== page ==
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Taking Students Abroad

April 11, 2013

Trent’s Year Abroad Program in Thailand and the Mexico Exchange Program

Taking Students Abroad

A Showcase Magazine Feature:

Currently teaching in the Indigenous Studies Ph.D. program at Trent, Dr. Don McCaskill teaches courses in social and cultural issues. An exciting aspect of his teaching includes his international work with students in their integrated year of study in Chiang Mai, Thailand. Courses in the Thai language, and Indigenous Cultures in Thailand, are among the educational opportunities available to students.

“Everything I’ve experienced in Thailand has helped me to grow,” says Stephanie Cruz, a Trent student in her first year of the Year Abroad Program. “I’ve been able to work with an international NGO (non-governmental organization) to help with wild elephant conservation, to see strong communities, rotational self-subsistence farming, and some of the best scenery.”

Checking in with Students in Thailand

Professor McCaskill travels twice per year to Thailand to conduct integrated seminars where students give presentations on their field placements. He oversees some significant moments as students present the results of their hands-on research in the field.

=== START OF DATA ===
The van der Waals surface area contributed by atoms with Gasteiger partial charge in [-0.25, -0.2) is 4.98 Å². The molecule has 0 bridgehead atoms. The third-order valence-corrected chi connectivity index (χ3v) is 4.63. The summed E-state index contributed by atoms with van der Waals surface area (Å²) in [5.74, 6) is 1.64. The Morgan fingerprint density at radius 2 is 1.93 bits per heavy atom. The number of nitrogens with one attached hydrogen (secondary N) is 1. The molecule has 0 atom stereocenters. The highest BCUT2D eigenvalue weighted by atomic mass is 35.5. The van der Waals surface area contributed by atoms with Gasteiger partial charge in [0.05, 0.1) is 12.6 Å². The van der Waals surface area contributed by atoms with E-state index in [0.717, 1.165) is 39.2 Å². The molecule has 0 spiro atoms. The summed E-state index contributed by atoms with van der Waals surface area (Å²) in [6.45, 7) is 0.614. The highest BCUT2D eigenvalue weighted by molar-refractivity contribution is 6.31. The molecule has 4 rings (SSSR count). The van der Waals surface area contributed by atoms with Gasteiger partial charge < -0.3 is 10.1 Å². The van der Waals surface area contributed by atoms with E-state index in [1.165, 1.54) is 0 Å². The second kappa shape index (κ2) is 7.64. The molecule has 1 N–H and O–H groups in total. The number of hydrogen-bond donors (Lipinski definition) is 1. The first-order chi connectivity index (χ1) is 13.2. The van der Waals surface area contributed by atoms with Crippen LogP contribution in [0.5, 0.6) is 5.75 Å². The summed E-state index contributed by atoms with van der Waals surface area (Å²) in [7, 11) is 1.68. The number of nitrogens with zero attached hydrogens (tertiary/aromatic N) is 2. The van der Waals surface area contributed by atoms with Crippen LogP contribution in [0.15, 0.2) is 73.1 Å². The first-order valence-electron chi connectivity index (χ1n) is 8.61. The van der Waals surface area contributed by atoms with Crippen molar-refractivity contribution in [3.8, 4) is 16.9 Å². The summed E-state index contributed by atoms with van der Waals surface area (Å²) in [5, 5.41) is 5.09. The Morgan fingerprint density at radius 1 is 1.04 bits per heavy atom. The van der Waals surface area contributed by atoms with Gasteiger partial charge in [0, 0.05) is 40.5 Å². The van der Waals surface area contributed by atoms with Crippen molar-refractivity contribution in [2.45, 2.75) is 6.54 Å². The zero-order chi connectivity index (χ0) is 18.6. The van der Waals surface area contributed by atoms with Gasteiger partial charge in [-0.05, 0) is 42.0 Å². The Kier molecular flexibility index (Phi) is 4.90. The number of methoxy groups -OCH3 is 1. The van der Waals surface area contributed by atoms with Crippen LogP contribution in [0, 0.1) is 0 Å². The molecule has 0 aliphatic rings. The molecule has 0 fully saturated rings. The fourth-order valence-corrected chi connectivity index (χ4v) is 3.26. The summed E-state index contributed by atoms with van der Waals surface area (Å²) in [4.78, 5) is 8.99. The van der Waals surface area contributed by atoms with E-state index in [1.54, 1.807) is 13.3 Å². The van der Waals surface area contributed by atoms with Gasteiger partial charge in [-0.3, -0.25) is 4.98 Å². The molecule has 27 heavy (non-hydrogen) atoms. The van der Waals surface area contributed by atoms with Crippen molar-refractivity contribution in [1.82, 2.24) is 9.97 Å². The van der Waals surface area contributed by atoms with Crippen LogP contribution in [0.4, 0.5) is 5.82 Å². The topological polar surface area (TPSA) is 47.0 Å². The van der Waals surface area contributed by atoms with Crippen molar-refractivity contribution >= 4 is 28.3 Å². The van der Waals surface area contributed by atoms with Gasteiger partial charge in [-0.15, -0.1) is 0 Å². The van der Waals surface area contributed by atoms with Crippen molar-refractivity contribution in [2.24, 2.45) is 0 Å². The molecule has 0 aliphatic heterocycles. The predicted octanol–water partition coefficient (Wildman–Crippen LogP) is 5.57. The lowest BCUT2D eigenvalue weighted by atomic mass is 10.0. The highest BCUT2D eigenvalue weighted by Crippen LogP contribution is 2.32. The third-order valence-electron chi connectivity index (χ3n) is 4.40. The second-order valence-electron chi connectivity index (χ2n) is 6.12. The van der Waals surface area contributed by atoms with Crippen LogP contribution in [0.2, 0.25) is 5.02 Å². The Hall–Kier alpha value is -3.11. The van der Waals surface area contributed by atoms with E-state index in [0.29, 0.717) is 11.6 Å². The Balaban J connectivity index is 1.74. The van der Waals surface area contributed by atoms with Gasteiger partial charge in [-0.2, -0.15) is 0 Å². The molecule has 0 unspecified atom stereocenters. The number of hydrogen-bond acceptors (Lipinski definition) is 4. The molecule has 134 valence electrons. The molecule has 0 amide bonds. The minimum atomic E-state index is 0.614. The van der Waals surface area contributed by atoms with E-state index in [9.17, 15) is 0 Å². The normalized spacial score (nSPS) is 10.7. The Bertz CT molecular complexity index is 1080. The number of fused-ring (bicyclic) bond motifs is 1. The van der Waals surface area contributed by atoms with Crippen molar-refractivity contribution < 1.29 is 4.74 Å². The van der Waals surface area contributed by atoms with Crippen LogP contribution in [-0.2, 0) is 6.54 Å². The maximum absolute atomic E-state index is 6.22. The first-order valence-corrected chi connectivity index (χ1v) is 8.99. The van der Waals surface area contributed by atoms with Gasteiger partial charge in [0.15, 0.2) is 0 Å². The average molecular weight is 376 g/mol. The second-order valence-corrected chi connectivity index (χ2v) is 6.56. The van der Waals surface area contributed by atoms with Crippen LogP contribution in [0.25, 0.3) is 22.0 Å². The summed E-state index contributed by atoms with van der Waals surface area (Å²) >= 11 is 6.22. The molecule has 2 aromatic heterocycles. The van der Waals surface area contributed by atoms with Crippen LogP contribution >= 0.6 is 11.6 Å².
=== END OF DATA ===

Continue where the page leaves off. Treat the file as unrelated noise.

From January to April students are immersed in their field-study full-time. They go to Indigenous villages or work in NGO’s in all sorts of fields – environmental studies, orphanages, schools, economic development – they have placements all over Southeast Asia – also in Laos, China, Indonesia, and India.

Summers in the Mountains of Mexico

The Mexico exchange program offers further diversity for Prof. McCaskill’s teaching methodologies. He leads a summer course at the Universidad de la Tierra in Oaxaca, taking part in the North American Mobility Program and summer course for the past five years.

“In a combination of lectures and field trips to Indigenous communities in the mountains in Oaxaca, and working with Indigenous groups in the villages, students visit traditional groups and look at models for self-government and traditional healing,” explains Prof. McCaskill.

As part of the North America Mobility Program (NAMP) the exchange also partners Trent with the Univerisdad Tecnologica del Valle del Mezquital. As the lead school, Trent implements a federally sponsored program (NAMP), providing opportunities for students from Mexico, Canada and the U.S.

The founding director of the Indigenous Studies Ph.D. program at Trent University, Dr. McCaskill has taught in the department for forty years and was the chair for twelve. His ongoing commitment to Indigenous issues attests to the passion and enthusiasm of Trent’s long-standing interest and investment in Indigenous Studies on a global level.